Moving Back to Jamaica

A blog about my Move Back to Jamaica after 20+ years of living in the US. Most of the articles focus on the period from 2005-2009 when the transition was new, and at it's most challenging.

Monday, October 24, 2005

Kidnap Leader Captured in Trinidad

The following article appeared in the Trinidad Guardian this morning, and seems to reinforce the point I was making in the blog entry on Crime in the Caribbean. While this is good news, notice the emphasis at the end on "weeding out criminals."

In other words, there is the idea built in that in a nice garden of normal people, there is one aberrant person, and if only that person or small group of persons were to be weeded out, then things would return to the way we want them to be.

Here in Jamaica, the same logic prevails, as commentators and politicians talk over and over again about the 100 to 500 or so criminals that are creating 90% of the trouble, and if only we could "eradicate" then things would be the way we want them to be. Operation Kingfish in Jamaica, currently underway, is built on this premise.

To me, this is superficial and wishful thinking. In fact, the latest upsurge of crime in Jamaica is being blamed on the success of Operation Kingfish -- it is said that the success in arresting the drug gang leaders has led to a vacuum, into which smaller more desperate criminals have stepped in order to protect / extort / terrorize the communities they have left behind.

In other words, the conditions that created the problem have not changed, only a handful of players. Trinidadians seems to be making the same mistake we in Jamaica have made, in thinking that stopping kidnappings rests on aressting the few leaders.

I hope it works, but I suspect that it will take more than that. My earlier blog talks about the need to take personal responsibility, and I believe that that must happen to create an environment that is different from the one we currently have that breeds criminality. Here is the article from 10/24/05:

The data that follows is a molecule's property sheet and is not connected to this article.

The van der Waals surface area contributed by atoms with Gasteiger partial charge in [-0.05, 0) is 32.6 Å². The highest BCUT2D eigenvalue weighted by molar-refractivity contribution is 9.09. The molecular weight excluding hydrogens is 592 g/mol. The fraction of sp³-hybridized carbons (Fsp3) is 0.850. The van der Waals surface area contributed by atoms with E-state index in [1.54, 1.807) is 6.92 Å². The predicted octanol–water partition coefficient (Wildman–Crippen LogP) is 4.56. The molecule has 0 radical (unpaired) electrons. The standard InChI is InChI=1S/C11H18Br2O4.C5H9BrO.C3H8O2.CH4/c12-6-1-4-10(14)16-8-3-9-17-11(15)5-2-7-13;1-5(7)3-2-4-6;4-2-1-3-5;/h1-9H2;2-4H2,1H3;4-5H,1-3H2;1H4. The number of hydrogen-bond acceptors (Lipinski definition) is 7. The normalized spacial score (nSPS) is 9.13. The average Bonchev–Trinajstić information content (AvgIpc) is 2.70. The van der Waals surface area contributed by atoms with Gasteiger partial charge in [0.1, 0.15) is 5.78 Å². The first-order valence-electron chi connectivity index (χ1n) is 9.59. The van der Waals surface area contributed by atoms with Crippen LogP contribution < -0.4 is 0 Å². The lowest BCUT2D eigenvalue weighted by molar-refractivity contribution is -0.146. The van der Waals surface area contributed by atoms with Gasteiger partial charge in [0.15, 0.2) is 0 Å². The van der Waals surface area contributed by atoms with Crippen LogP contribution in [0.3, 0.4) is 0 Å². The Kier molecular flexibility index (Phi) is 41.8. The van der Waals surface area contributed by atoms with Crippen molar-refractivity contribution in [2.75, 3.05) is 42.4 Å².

Two men, one of whom is a former member of the Jamaat al Muslimeen, remain in police custody, after they were held during early-morning raids yesterday morning.

Investigators have described the arrest of one of them, a 39-year-old former Jamaat member, as a major breakthrough in several Central kidnappings.

Police say the man holds key information into many Central kidnappings and also the location of kidnap victims still being held.

The man was arrested at around 2 am at his Longdenville, Chaguanas, home, after a search warrant was executed.

Investigators said the man had been charged in the past for kidnappings, and had also been linked to several murders and other criminal activities.

A 36-year-old man, of Four Roads, Diego Martin, was also arrested in Enterprise in connection with several kidnappings.

Investigators said the men were among 50 people held by a contingent of police and soldiers, as they swooped down on areas in Enterprise, Longdenville and Cunupia late Saturday night into early yesterday.

The dragnet started at 10 pm on Saturday and ended at 5.50 am yesterday and came about as officers intensified their search for three Chaguanas kidnap victims. (See Page 7)

The joint effort was led by officers from the Chaguanas, Southern and Port-of-Spain CID, Organised Crime Narcotics and Firearm Bureau, Inter-Agency Task Force and the Defence Force.

The exercise was headed by Supt Rattan Singh and Lt Frank Metivier, while field operations were co-ordinated by Insp Stephen Ramsubhag, Sgt Danny Ramlogan and Cpls Terrance Williams, Terrel Figaro and Mitchell Mohan.

In all, some 200 law enforcement officers, 50 of whom were from the Defence Force, were involved in the raids.

Three men, ages 19, 21 and 23, all from Enterprise, were arrested in connection with the kidnaping of businesswoman Tessa Ramdath-Maraj, 26, who was abducted on October 18 outside her parents’ Valsayn businessplace.

A 32-year-old Seymour Village, Laventille, man was also arrested in connection with murder which took place a year ago.

Twenty-four people were also arrested on outstanding warrants, for crimes ranging from rape, robbery, possession of arms and ammunition, trafficking of cocaine and marijuana to housebreaking.

Following the exercise, 13 people were charged and will appear before a Chaguanas magistrate today.

Among them was a 42-year-old Chaguanas businessman and his 36-year-old wife, who were arrested at their Caroni Savannah, Chaguanas, home, following the execution of a search warrant.

While searching the house, officers allegedly found a .22 revolver and ten rounds of ammunition. The couple was later charged for possession of arms and ammunition.

Senior officers have hailed the exercise as a success and have vowed to continue such exercises in an attempt to weed out criminals in the Central Division.


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